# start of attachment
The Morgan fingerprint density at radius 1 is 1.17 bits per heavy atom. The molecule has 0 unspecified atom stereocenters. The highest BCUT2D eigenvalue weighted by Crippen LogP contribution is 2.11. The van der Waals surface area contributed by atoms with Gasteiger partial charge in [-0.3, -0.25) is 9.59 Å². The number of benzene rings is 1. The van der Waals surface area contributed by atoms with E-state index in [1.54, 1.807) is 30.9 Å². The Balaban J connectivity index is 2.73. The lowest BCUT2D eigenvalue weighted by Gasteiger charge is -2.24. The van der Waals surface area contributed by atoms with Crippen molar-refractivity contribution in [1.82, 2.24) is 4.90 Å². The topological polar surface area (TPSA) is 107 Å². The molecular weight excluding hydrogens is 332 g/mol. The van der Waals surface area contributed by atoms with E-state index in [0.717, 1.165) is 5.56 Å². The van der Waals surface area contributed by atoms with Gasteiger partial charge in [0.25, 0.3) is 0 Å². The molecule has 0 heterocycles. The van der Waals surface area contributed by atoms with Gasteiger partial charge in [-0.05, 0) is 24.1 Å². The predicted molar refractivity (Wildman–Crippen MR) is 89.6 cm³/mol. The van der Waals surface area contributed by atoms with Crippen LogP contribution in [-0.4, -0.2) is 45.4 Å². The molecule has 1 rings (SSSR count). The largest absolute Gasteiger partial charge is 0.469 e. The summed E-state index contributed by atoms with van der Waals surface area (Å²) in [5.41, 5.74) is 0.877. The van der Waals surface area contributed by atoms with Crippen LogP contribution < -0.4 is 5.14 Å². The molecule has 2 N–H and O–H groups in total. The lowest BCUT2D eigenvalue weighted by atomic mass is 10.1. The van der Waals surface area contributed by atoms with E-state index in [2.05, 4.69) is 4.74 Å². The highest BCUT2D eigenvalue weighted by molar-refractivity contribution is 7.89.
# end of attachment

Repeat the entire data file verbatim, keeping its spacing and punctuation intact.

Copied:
The Morgan fingerprint density at radius 1 is 1.17 bits per heavy atom. The molecule has 0 unspecified atom stereocenters. The highest BCUT2D eigenvalue weighted by Crippen LogP contribution is 2.11. The van der Waals surface area contributed by atoms with Gasteiger partial charge in [-0.3, -0.25) is 9.59 Å². The number of benzene rings is 1. The van der Waals surface area contributed by atoms with E-state index in [1.54, 1.807) is 30.9 Å². The Balaban J connectivity index is 2.73. The lowest BCUT2D eigenvalue weighted by Gasteiger charge is -2.24. The van der Waals surface area contributed by atoms with Crippen molar-refractivity contribution in [1.82, 2.24) is 4.90 Å². The topological polar surface area (TPSA) is 107 Å². The molecular weight excluding hydrogens is 332 g/mol. The van der Waals surface area contributed by atoms with E-state index in [0.717, 1.165) is 5.56 Å². The van der Waals surface area contributed by atoms with Gasteiger partial charge in [0.25, 0.3) is 0 Å². The molecule has 0 heterocycles. The van der Waals surface area contributed by atoms with Gasteiger partial charge in [-0.05, 0) is 24.1 Å². The predicted molar refractivity (Wildman–Crippen MR) is 89.6 cm³/mol. The van der Waals surface area contributed by atoms with Crippen LogP contribution in [-0.4, -0.2) is 45.4 Å². The molecule has 1 rings (SSSR count). The largest absolute Gasteiger partial charge is 0.469 e. The summed E-state index contributed by atoms with van der Waals surface area (Å²) in [5.41, 5.74) is 0.877. The van der Waals surface area contributed by atoms with Crippen LogP contribution < -0.4 is 5.14 Å². The molecule has 2 N–H and O–H groups in total. The lowest BCUT2D eigenvalue weighted by atomic mass is 10.1. The van der Waals surface area contributed by atoms with E-state index in [2.05, 4.69) is 4.74 Å². The highest BCUT2D eigenvalue weighted by molar-refractivity contribution is 7.89.